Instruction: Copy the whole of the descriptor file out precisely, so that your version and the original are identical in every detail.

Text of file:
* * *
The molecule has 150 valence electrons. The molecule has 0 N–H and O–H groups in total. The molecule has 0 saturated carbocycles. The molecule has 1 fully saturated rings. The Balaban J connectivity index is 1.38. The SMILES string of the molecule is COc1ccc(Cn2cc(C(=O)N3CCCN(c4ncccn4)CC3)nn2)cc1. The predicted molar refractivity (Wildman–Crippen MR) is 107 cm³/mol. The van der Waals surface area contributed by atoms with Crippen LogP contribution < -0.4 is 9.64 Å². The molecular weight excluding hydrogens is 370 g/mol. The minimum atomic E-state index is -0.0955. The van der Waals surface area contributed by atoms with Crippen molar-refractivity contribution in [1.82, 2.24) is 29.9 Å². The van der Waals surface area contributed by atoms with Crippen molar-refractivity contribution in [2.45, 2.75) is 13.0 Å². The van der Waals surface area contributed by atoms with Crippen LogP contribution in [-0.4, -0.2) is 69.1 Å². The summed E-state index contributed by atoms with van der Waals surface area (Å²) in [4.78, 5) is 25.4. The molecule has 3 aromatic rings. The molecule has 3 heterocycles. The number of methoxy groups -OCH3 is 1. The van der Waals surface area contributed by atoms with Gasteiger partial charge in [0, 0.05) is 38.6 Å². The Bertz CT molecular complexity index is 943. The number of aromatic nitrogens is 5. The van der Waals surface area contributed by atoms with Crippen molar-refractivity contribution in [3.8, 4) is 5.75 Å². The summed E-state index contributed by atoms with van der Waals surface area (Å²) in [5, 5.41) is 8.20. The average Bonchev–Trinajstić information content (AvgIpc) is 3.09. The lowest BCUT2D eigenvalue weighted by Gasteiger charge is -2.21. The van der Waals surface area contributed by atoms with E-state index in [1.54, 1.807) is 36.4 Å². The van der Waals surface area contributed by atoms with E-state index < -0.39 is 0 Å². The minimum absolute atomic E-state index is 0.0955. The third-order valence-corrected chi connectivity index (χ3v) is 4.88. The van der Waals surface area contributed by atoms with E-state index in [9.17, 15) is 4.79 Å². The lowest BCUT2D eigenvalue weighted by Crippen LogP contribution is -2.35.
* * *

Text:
The molecule has 150 valence electrons. The molecule has 0 N–H and O–H groups in total. The molecule has 0 saturated carbocycles. The molecule has 1 fully saturated rings. The Balaban J connectivity index is 1.38. The SMILES string of the molecule is COc1ccc(Cn2cc(C(=O)N3CCCN(c4ncccn4)CC3)nn2)cc1. The predicted molar refractivity (Wildman–Crippen MR) is 107 cm³/mol. The van der Waals surface area contributed by atoms with Crippen LogP contribution < -0.4 is 9.64 Å². The molecular weight excluding hydrogens is 370 g/mol. The minimum atomic E-state index is -0.0955. The van der Waals surface area contributed by atoms with Crippen molar-refractivity contribution in [1.82, 2.24) is 29.9 Å². The van der Waals surface area contributed by atoms with Crippen molar-refractivity contribution in [2.45, 2.75) is 13.0 Å². The van der Waals surface area contributed by atoms with Crippen LogP contribution in [-0.4, -0.2) is 69.1 Å². The summed E-state index contributed by atoms with van der Waals surface area (Å²) in [4.78, 5) is 25.4. The molecule has 3 aromatic rings. The molecule has 3 heterocycles. The number of methoxy groups -OCH3 is 1. The van der Waals surface area contributed by atoms with Gasteiger partial charge in [0, 0.05) is 38.6 Å². The Bertz CT molecular complexity index is 943. The number of aromatic nitrogens is 5. The van der Waals surface area contributed by atoms with Crippen molar-refractivity contribution in [3.8, 4) is 5.75 Å². The summed E-state index contributed by atoms with van der Waals surface area (Å²) in [5, 5.41) is 8.20. The average Bonchev–Trinajstić information content (AvgIpc) is 3.09. The lowest BCUT2D eigenvalue weighted by Gasteiger charge is -2.21. The van der Waals surface area contributed by atoms with E-state index in [1.54, 1.807) is 36.4 Å². The van der Waals surface area contributed by atoms with E-state index < -0.39 is 0 Å². The minimum absolute atomic E-state index is 0.0955. The third-order valence-corrected chi connectivity index (χ3v) is 4.88. The van der Waals surface area contributed by atoms with E-state index in [9.17, 15) is 4.79 Å². The lowest BCUT2D eigenvalue weighted by Crippen LogP contribution is -2.35.